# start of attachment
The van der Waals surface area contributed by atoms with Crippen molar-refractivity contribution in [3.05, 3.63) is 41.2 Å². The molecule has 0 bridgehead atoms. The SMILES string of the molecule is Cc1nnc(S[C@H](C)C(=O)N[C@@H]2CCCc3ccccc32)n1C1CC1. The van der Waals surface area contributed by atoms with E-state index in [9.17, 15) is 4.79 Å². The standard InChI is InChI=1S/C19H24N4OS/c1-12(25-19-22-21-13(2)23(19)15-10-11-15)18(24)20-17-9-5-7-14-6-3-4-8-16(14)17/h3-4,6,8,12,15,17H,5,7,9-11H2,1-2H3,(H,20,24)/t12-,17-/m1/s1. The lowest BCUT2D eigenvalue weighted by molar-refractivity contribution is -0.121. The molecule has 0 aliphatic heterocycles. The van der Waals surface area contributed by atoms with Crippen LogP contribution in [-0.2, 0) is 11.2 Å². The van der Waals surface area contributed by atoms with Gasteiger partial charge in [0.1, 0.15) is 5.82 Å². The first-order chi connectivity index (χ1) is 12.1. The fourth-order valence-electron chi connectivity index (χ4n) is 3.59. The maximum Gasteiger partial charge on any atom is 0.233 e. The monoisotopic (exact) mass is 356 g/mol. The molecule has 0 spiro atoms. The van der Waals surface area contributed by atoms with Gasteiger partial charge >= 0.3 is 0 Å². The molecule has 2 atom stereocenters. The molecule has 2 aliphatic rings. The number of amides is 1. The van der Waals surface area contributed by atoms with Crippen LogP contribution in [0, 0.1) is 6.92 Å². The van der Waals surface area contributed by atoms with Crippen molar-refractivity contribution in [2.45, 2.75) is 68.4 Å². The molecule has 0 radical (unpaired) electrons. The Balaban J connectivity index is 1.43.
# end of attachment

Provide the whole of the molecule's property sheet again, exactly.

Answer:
The van der Waals surface area contributed by atoms with Crippen molar-refractivity contribution in [3.05, 3.63) is 41.2 Å². The molecule has 0 bridgehead atoms. The SMILES string of the molecule is Cc1nnc(S[C@H](C)C(=O)N[C@@H]2CCCc3ccccc32)n1C1CC1. The van der Waals surface area contributed by atoms with E-state index in [9.17, 15) is 4.79 Å². The standard InChI is InChI=1S/C19H24N4OS/c1-12(25-19-22-21-13(2)23(19)15-10-11-15)18(24)20-17-9-5-7-14-6-3-4-8-16(14)17/h3-4,6,8,12,15,17H,5,7,9-11H2,1-2H3,(H,20,24)/t12-,17-/m1/s1. The lowest BCUT2D eigenvalue weighted by molar-refractivity contribution is -0.121. The molecule has 0 aliphatic heterocycles. The van der Waals surface area contributed by atoms with Crippen LogP contribution in [-0.2, 0) is 11.2 Å². The van der Waals surface area contributed by atoms with Gasteiger partial charge in [0.1, 0.15) is 5.82 Å². The first-order chi connectivity index (χ1) is 12.1. The fourth-order valence-electron chi connectivity index (χ4n) is 3.59. The maximum Gasteiger partial charge on any atom is 0.233 e. The monoisotopic (exact) mass is 356 g/mol. The molecule has 0 spiro atoms. The van der Waals surface area contributed by atoms with Gasteiger partial charge >= 0.3 is 0 Å². The molecule has 2 atom stereocenters. The molecule has 2 aliphatic rings. The number of amides is 1. The van der Waals surface area contributed by atoms with Crippen LogP contribution in [0, 0.1) is 6.92 Å². The van der Waals surface area contributed by atoms with Crippen molar-refractivity contribution in [2.45, 2.75) is 68.4 Å². The molecule has 0 radical (unpaired) electrons. The Balaban J connectivity index is 1.43.